House committee advances bill to make Israel ‘major strategic partner’–and waive visas for Israelis

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When Congress headed home for the holidays last year, activists celebrated because a bill that effectively gave American blessing to discrimination against travelers to Israel wasn’t voted on. A month later, the bill is back–though the version that passed a House committee does not include much criticized exemptions for Israel’s participation in the visa-waiver program.

Today, the House Foreign Affairs Committee voted unanimously for the bill that designates Israel as a “major strategic partner” and waives visa requirements for Israelis who visit the U.S.  ”During this volatile time across the Middle East, this bill signals that the U.S. Congress continues to support the people of Israel and reaffirms our commitment to seek new paths to improve our bilateral relationship,” Ileana Ros-Lehtinen, the hawkish Republican chair of the committee, said in a statement.  The legislation is a major priority for the American-Israel Public Affairs Committee, and has an overwhelming majority of politicians backing it.

The Senate version of the bill created an uproar last year because it would induct Israel into the visa program–giving both Americans and Israelis visa-free travel to each others’ countries–with an exception for travelers “jeopardizing the security of the State of Israel.”  Given that Arab-Americans face harassment and have been denied entry for “security reasons” without evidence by Israel, groups like the U.S. Campaign to End the Occupation, the Arab-American Institute and more fought hard against the language.  A Congressional letter signed by 16 officials expressed concern that Israel was “disproportionately singling out, detaining and denying entry to Arab and Muslim Americans,” and the Obama administration shared those concerns, according to the Associated Press.

But the House version does not contain the Senate’s language.  Still, the measure, which has widespread support, seems likely to pass with other provisions that activists for Palestinian rights see as deeply problematic.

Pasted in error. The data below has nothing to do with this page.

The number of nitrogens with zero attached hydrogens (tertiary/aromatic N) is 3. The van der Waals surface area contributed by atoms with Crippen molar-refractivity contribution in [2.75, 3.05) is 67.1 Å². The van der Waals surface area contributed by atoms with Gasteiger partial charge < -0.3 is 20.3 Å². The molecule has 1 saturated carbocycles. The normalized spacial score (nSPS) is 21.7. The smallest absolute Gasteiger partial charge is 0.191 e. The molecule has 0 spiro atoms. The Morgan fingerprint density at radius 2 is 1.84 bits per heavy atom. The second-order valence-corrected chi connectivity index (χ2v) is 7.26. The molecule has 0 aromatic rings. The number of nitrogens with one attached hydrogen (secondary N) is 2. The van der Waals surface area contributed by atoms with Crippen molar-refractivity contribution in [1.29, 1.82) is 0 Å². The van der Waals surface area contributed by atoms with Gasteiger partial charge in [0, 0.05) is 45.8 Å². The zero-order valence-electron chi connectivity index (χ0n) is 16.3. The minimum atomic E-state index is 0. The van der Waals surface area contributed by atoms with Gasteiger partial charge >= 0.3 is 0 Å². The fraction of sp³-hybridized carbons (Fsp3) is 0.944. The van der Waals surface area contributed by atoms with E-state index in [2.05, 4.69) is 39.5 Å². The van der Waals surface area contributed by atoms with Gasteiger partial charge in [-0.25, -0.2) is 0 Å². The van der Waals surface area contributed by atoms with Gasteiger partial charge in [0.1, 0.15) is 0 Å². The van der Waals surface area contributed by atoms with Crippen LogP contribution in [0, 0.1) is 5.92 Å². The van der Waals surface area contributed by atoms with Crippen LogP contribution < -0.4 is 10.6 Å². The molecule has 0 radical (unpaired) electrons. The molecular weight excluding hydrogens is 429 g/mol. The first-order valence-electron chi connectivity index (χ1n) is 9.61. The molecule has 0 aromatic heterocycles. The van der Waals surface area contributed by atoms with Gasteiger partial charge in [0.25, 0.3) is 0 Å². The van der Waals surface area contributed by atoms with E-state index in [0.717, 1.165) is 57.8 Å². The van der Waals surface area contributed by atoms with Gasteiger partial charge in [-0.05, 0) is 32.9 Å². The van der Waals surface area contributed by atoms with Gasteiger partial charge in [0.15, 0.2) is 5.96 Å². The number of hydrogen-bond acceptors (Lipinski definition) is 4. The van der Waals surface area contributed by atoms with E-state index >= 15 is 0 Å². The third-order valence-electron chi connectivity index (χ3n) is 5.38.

The backdrop to today’s House hearing was continued assertions that the Senate bill, authored by Barbara Boxer, would codify discrimination against Arab- and Palestinian-American travelers, as well as activists on their way to the West Bank, who also face denials of entry.  Ros-Lehtinen, sensitive to that criticism, called those claims “misinformation.”  And during the hearing, Brad Sherman, a Democrat from California, also pushed back against the discrimination charge–despite ample evidence that people like Palestinian-Americans Nour Joudah and Sandra Tamari have been turned away from Israel for no reason.

“Israel does not discriminate against Arab-Americans.  There has been this effort by anti-Israel extremists to accuse Israel of that,” Sherman said.  ”We have a no-fly list, they have a no-enter list, and those associated with Islamic extremism tend to find their name on both.” The California Democrat added: “My hope is that in conference this bill will be amended to help Israel achieve full participation in the visa waiver program…When they [Israelis] want to see Mickey Mouse, they should see the real one.” Watch the full House Foreign Affairs Committee hearing on this bill here, starting at 52:27:

Mike Coogan, the legislative coordinator for the U.S. Campaign to End the Occupation, told me that he remains concerned about denials of entry–even if the House language prevails in the final version that both legislative bodies pass.  ”I am concerned that Congress will shield Israel from accountability when it comes to enforcing the standards and requirements of Israel’s participation in the Visa Waiver Program.  Unfortunately, members of Congress have a pattern of singling out Israel for impunity, even when Israel consistently and flagrantly violates U.S. laws and treaty obligations,” Coogan said.

The U.S. Campaign to End the Occupation, along with other groups, also sought to convince officials to insert these amendments: that Israel provide “U.S. citizens with reciprocal visa waivers” and that Congress document “incidents of Israel denying entry to U.S. citizens, especially when such denial of entry appears to be motivated by the race, ethnicity, religion, or political opinion of U.S. citizens.” The amendments were not included in the legislation that passed today.

Coogan also criticized the designation of Israel as a “major strategic partner”–a one of a kind term that applies to no other country.  The bill’s language does not specify what exactly it means to be a “major strategic partner.”

“Many see this as an attempt by Israel to secure a mutual defense treaty without the debate about what the implications of that would mean,” said Coogan, who also pointed out that the legislation calls for providing Israel with advanced combat aircraft and military tanker transports–equipment that would be of use in a potential war with Iran.

Beyond this bill, the issue of Israel’s denial of entries continues to make waves. The Christian Peacemakers Team, a group that monitors Israeli soldiers in occupied Hebron, recently filed a brief with the Israeli High Court charging that Israel denies entry to its members. And the Modern Language Association’s delegates passed a resolution at their latest conference criticizing Israel’s denial of entries to academics invited to Palestinian universities.